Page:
The dynamic tick
in the upcoming 2.6.21 kernel seeks to avoid processor wakeups by turning
off the period timer tick when nothing is happening. Before stopping the clock,
the kernel must decide when it should wake up again; this decision involves
looking at the timer queue to see when the next timer expires. In the
absence of other events (hardware interrupts, for example), the system will
sleep until the nearest timer is due.
Many of these timers should, in fact, run as soon as the requested period
has expired. Others, however, are less important - to the point that they
are not worth waking up the processor. These non-critical timeouts can run
some fraction of a second later (when the processor wakes up for other
reasons) and nobody will notice the difference. So it would be nice if there
were a way to tell the kernel that a specific timer does not require
immediate action on expiration and that the processor should not wake up
for the sole purpose of handling it.
Venki Pallipadi has created such a way with the deferrable timers patch. There is just one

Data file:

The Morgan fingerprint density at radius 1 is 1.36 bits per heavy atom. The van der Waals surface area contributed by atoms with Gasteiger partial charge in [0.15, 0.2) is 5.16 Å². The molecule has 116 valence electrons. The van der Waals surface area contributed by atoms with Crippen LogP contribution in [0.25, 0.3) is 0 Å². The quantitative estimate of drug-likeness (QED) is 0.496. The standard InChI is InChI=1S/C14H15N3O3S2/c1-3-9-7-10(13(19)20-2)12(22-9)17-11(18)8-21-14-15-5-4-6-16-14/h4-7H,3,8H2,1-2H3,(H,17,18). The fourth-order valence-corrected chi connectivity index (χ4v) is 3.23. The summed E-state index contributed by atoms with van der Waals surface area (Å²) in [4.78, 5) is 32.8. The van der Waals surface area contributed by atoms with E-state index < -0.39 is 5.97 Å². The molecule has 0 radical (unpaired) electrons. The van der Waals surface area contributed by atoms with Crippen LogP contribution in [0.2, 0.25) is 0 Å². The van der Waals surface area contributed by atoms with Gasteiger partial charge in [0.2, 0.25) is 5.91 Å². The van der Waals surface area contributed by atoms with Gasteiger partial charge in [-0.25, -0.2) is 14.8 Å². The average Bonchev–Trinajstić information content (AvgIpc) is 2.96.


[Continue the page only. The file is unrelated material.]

new function added to the internal kernel API:
void init_timer_deferrable(struct timer_list *timer);
Timers which are initialized in this fashion will be recognized as
deferrable by the kernel. They will not be considered when the kernel
makes its "when should the next timer interrupt be?" decision. When the
system is busy these timers will fire at the scheduled time. When things
are idle, instead, they will simply wait until something more important
wakes up the processor.
Venki appears to have gone to great length to minimize the changes required
by this patch. So, in particular, the timer_list structure does
not change at all. Instead, the low-order bit on an internal pointer
(which is known to always be zero) is repurposed as a "deferrable" flag.
The result is that the timer_list structure does not grow to support this new
functionality, at the cost of requiring all code using the internal
base pointer to mask out the "deferrable" bit.
The patch, as presented, only affects timers used within the kernel; no
code has been changed to actually use deferrable timers yet. There could
be potential in extending this interface somehow to user space. Our user
space remains full of applications which feel the need to wake up
frequently to check
the state of the world; these applications are a real
problem for power-limited systems. If those applications truly cannot be
fixed, perhaps they could at least indicate a willingness to wait when
nothing important is going on.
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